Graduate learning community vs. undergraduate learning communities

The same way that the graduate educational experience is substantially different from the undergraduate educational experience, there are remarkable differences between a graduate learning community and an undergraduate learning community. The key differences include content and depth of discussions, level of collaboration, membership, and materials/resources used. For example, considering that graduate programs are more specific or narrowed down in scope as compared to undergraduate programs, it is expected that undergraduate learning communities will focus on relatively general topics. This is because graduate students examine topics in greater detail, focusing more on particular subjects.

Another key difference between a graduate learning community and an undergraduate learning community is that the level of collaboration in the former is bound to be higher. The explanation for this is that graduate learning communities are made up of individuals who are in the search for professional evolution. For this reason, students belonging to a graduate learning community value teamwork as well as network exchange, as opposed to undergraduate students who may not understand the need to discuss with their colleagues as they are awaiting their professors to give them lectures.

A graduate learning community may also differ from an undergraduate learning community in terms of structure. As highlighted by Jenkins (2021), graduate learning communities offer opportunities for members to give and receive feedback and also reflect on their learning experiences. What this means is that compared to undergraduate learning communities, graduate learning communities are more structured. For example, different modes of presentation are used to give feedback and learn, unlike in undergraduate communities.

Communication and collaboration experiences

It cannot be overemphasized that collaboration and effective communication are critical components of graduate learning communities. According to Engstrom, Kabes and Lamb (n.d), success in graduate learning community programs cannot be achieved in the absence of peer collaboration. In such communities, members engage in open dialogue and communicate frequently through peer review as well as critiquing of presentations and projects. Whilst communication and collaboration are also essential in undergraduate learning communities, it has been noted that graduate communities comprise heterogeneous as well as homogeneous groups. The heterogeneous group acts as an advisor and oversees peer review, critiques, and dialogues. Nonetheless, students also engage with others of similar teaching levels (Engstrom et al., n.d).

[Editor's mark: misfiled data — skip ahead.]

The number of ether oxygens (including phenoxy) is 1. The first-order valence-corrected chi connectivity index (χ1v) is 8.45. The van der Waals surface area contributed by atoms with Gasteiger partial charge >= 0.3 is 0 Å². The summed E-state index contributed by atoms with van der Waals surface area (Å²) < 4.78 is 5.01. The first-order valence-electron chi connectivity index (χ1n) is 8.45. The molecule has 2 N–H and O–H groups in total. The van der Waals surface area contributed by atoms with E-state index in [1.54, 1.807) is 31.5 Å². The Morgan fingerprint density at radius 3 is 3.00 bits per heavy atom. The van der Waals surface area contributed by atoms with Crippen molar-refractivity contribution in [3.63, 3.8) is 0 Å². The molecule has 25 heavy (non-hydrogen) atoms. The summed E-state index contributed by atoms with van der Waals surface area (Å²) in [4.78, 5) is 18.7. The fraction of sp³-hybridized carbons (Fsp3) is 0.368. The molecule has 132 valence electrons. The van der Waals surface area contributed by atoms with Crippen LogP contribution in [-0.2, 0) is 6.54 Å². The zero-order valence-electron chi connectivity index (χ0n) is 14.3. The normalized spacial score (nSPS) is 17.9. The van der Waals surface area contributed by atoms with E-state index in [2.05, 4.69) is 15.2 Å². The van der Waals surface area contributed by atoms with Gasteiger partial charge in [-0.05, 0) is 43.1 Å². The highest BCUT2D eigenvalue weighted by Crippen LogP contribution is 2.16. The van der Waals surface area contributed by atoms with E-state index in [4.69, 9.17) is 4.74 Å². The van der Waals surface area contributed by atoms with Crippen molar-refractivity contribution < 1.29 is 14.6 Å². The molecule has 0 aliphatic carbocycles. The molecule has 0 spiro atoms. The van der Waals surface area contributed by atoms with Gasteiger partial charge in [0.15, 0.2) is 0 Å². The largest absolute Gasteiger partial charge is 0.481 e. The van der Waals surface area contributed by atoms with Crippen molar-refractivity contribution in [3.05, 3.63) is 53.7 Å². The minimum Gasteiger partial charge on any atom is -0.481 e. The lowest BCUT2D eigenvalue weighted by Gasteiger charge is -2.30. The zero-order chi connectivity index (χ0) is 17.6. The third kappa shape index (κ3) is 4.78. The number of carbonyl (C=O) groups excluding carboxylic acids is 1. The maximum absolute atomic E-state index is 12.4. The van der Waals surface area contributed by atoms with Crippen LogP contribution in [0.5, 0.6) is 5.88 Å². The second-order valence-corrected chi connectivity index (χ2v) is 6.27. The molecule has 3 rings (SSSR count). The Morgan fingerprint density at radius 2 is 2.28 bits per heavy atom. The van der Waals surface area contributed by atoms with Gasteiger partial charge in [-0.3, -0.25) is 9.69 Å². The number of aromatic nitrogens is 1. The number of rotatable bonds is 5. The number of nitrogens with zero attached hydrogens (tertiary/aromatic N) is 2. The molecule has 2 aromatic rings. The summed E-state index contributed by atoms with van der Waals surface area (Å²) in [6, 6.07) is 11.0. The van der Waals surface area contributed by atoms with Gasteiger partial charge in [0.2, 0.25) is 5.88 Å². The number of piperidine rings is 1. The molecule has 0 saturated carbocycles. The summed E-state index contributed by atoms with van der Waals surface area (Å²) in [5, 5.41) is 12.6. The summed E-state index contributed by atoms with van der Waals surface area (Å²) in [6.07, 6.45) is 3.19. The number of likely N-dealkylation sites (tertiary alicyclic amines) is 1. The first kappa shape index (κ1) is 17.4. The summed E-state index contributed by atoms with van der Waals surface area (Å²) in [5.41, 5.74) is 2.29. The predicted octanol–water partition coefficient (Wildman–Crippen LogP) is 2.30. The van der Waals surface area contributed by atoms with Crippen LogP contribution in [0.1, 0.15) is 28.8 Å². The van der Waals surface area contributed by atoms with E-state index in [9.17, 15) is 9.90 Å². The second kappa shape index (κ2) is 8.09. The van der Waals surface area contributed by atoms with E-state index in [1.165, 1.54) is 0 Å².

While graduate learning community programs are typically self-directed, meaning that students themselves take charge, undergraduate learning community programs often work under the supervision of professors. A good example is the new graduate learning community at Cleveland State University, which comprises 15 faculty staff members that actively participate in research (Kaul & Pratt, 2010). Through the involvement of the faculty, students get to know the different research methods that are used. From this, it may be concluded that the communication and collaboration expectations in undergraduate learning communities are notably lower than those in graduate learning communities.


Top of Form

Bottom of Form

Brower, A., Carlson-Dakes, C. & Barger, S. (2007). A learning community model of graduate student professional development for teaching excellence.

Engstrom, J., Kabes, S. & Lamb, D. (n.d.). Graduate learning communities: transforming educators.

Indiana University Bloomington. (2021). Graduate student learning communities.

Jenkins, T. (2021). Reshaping graduate education through innovation and experiential learning. Information Science Reference.

Kaul, G & Pratt, C. (2010). Undergraduate research learning communities for first-year and lower-division students.

Lovitts, B. E. (2002). Leaving the ivory tower: The causes and consequences of departure from doctoral study. Rowman & Littlefield Publishers.